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Year : 2006  |  Volume : 54  |  Issue : 3  |  Page : 247-248

Hyponatremia and cerebral vasospasm following subarachnoid hemorrhage


Department of Neurological Surgery, University of Virginia School of Medicine, Box 800212, Charlottesville, VA 22908, USA

Correspondence Address:
Aaron S Dumont
Department of Neurological Surgery, University of Virginia School of Medicine, Box 800212, Charlottesville, VA 22908
USA
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Source of Support: None, Conflict of Interest: None


PMID: 16936379

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How to cite this article:
Crowley R W, Dumont AS. Hyponatremia and cerebral vasospasm following subarachnoid hemorrhage. Neurol India 2006;54:247-8

How to cite this URL:
Crowley R W, Dumont AS. Hyponatremia and cerebral vasospasm following subarachnoid hemorrhage. Neurol India [serial online] 2006 [cited 2019 Aug 24];54:247-8. Available from: http://www.neurologyindia.com/text.asp?2006/54/3/247/27143


Cerebral vasospasm resulting from aneurysmal subarachnoid hemorrhage is a problem that continues to plague both patients and physicians alike. Despite considerable research dedicated to the subject over the past several decades, cerebral vasospasm continues to be a leading cause of morbidity and mortality for those patients who survive the initial insult of a ruptured intracerebral aneurysm. While the ultimate goal should be the elimination of vasospasm altogether, significant effort has been focused on predicting which patients will develop symptomatic vasospasm, with the obvious hopes of limiting the severity and thus the deleterious effects of vasospasm. The authors of this study provide evidence that low sodium levels may be a harbinger for the development of cerebral vasospasm.[1]

The idea that we may more accurately predict cerebral vasospasm by detecting drops in serum sodium levels is intriguing. The association between hyponatremia and cerebral vasospasm has been previously examined, however, the conclusions remain equivocal.[2],[3],[4] What is important to remember is that there is a differentiation between radiological vasospasm and clinically symptomatic vasospasm, with up to 70% of patients experiencing radiographic vasospasm, while only 20-30% experience symptomatic vasospasm.[5] The authors of this study used trans-cranial doppler (TCD) to detect the presence of cerebral vasospasm and thus their results suggest an association between hyponatremia and what can best be described as radiological vasospasm. Qureshi et al . found no correlation between low sodium levels and cerebral vasospasm, however they looked at what is perhaps the more relevant parameter of clinical vasospasm, using previously established criteria.[2],[6]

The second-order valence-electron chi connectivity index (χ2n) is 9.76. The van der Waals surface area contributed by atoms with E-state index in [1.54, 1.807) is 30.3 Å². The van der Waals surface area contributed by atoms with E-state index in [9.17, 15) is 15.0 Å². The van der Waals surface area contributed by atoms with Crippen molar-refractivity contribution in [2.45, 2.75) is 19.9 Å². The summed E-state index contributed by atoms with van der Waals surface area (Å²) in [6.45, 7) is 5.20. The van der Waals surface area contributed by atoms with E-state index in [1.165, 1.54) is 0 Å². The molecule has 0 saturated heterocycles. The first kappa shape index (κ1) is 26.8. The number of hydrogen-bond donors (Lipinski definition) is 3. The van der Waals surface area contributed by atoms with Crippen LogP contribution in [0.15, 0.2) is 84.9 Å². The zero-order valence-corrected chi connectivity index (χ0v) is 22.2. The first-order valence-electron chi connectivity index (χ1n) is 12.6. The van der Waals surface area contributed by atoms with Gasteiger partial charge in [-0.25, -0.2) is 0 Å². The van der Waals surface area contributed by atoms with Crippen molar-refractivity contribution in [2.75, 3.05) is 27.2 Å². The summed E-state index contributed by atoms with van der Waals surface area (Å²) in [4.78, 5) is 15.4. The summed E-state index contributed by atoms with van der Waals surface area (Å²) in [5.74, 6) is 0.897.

There are several limitations to this study as the authors discuss. This study is subject to the well established limitations of a retrospective, single institution series. Additionally, the definition of vasospasm with only TCD and the irregular application of TCD screening remain limitations. The paucity of data concerning sodium intake and administration of different fluids introduce potential bias among groups. The absence of endovascular management in this series may weaken the potential application of this data to contemporary patient populations where endovascular therapy is an important treatment modality for patients harboring ruptured intracranial aneurysms. It would be interesting to note if treatment modality and location of aneurysm (for example, anterior communicating artery) influence this observed association of hyponatremia with cerebral vasospasm.

The authors' suggestion that there is a correlation between hyponatremia and cerebral vasospasm is interesting and potentially important and therefore provides impetus for further, careful investigation.

 
  References Top

1.Chandy D, Sy R, Aronow WS, Lee WN, Maguire G, Murali R. Hyponatremia and cerebrovascular spasm in aneurismal subarachnoid hemorrhage. Neurol India 2006;54:273-5.  Back to cited text no. 1    
2.Qureshi AI, Suri MF, Sung GY, Straw RN, Yahia AM, Saad M, et al . Prognostic significance of hypernatremia and hyponatremia among patients with aneurysmal subarachnoid hemorrhage. Neurosurgery 2002;50:749-55.  Back to cited text no. 2    
3.Wijdicks EF, Vermeulen M, Hijdra A, van Gijn J. Hyponatremia and cerebral infarction in patients with ruptured intracranial aneurysms: Is fluid restriction harmful? Ann Neurol 1985;17:137-40.  Back to cited text no. 3  [PUBMED]  [FULLTEXT]
4.Hasan D, Wijdicks EF, Vermeulen M. Hyponatremia is associated with cerebral ischemia in patients with aneurysmal SAH. Ann Neurol 1990;27:106-8.  Back to cited text no. 4  [PUBMED]  [FULLTEXT]
5.Kassell NF, Sasaki T, Colohan AR, Nazar G. Cerebral vasospasm following aneurysmal subarachnoid hemorrhage. Stroke 1985;16:562-72.  Back to cited text no. 5  [PUBMED]  [FULLTEXT]
6.Haley EC Jr, Kassell NF, Torner JC. A randomized controlled trial of high-dose intravenous nicardipine in aneurysmal subarachnoid hemorrhage: A report of the Cooperative Aneurysm Study. J Neurosurg 1993;78:537-47.  Back to cited text no. 6  [PUBMED]  [FULLTEXT]




 

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